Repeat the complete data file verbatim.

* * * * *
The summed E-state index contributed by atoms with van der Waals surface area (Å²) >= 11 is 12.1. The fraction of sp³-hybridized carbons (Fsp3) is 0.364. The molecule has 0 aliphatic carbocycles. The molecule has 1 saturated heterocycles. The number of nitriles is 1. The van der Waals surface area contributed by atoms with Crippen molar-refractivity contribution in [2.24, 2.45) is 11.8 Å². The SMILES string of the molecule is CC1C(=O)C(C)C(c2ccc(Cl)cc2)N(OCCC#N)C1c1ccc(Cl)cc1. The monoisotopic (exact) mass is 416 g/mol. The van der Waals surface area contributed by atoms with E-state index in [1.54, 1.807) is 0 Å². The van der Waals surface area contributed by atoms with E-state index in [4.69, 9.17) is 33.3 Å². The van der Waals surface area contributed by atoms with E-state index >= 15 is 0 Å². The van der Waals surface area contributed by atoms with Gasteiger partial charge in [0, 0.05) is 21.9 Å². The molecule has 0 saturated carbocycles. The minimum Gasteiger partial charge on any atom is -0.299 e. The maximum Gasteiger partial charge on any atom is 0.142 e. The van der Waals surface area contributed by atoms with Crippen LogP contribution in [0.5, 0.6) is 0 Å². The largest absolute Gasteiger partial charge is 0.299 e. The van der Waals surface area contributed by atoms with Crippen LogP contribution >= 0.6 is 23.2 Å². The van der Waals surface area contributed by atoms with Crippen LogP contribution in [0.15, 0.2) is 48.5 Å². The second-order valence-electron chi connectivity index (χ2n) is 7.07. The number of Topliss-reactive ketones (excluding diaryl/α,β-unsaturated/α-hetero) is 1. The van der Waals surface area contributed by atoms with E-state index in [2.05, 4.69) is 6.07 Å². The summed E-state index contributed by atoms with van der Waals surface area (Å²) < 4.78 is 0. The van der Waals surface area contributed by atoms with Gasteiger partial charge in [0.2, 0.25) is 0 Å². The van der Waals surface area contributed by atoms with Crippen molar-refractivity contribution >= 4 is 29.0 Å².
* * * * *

The summed E-state index contributed by atoms with van der Waals surface area (Å²) >= 11 is 12.1. The fraction of sp³-hybridized carbons (Fsp3) is 0.364. The molecule has 0 aliphatic carbocycles. The molecule has 1 saturated heterocycles. The number of nitriles is 1. The van der Waals surface area contributed by atoms with Crippen molar-refractivity contribution in [2.24, 2.45) is 11.8 Å². The SMILES string of the molecule is CC1C(=O)C(C)C(c2ccc(Cl)cc2)N(OCCC#N)C1c1ccc(Cl)cc1. The monoisotopic (exact) mass is 416 g/mol. The van der Waals surface area contributed by atoms with E-state index in [1.54, 1.807) is 0 Å². The van der Waals surface area contributed by atoms with E-state index in [4.69, 9.17) is 33.3 Å². The van der Waals surface area contributed by atoms with E-state index >= 15 is 0 Å². The van der Waals surface area contributed by atoms with Gasteiger partial charge in [0, 0.05) is 21.9 Å². The molecule has 0 saturated carbocycles. The minimum Gasteiger partial charge on any atom is -0.299 e. The maximum Gasteiger partial charge on any atom is 0.142 e. The van der Waals surface area contributed by atoms with Crippen LogP contribution in [0.5, 0.6) is 0 Å². The largest absolute Gasteiger partial charge is 0.299 e. The van der Waals surface area contributed by atoms with Crippen LogP contribution >= 0.6 is 23.2 Å². The van der Waals surface area contributed by atoms with Crippen LogP contribution in [0.15, 0.2) is 48.5 Å². The second-order valence-electron chi connectivity index (χ2n) is 7.07. The number of Topliss-reactive ketones (excluding diaryl/α,β-unsaturated/α-hetero) is 1. The van der Waals surface area contributed by atoms with E-state index in [2.05, 4.69) is 6.07 Å². The summed E-state index contributed by atoms with van der Waals surface area (Å²) < 4.78 is 0. The van der Waals surface area contributed by atoms with Gasteiger partial charge in [0.2, 0.25) is 0 Å². The van der Waals surface area contributed by atoms with Crippen molar-refractivity contribution >= 4 is 29.0 Å².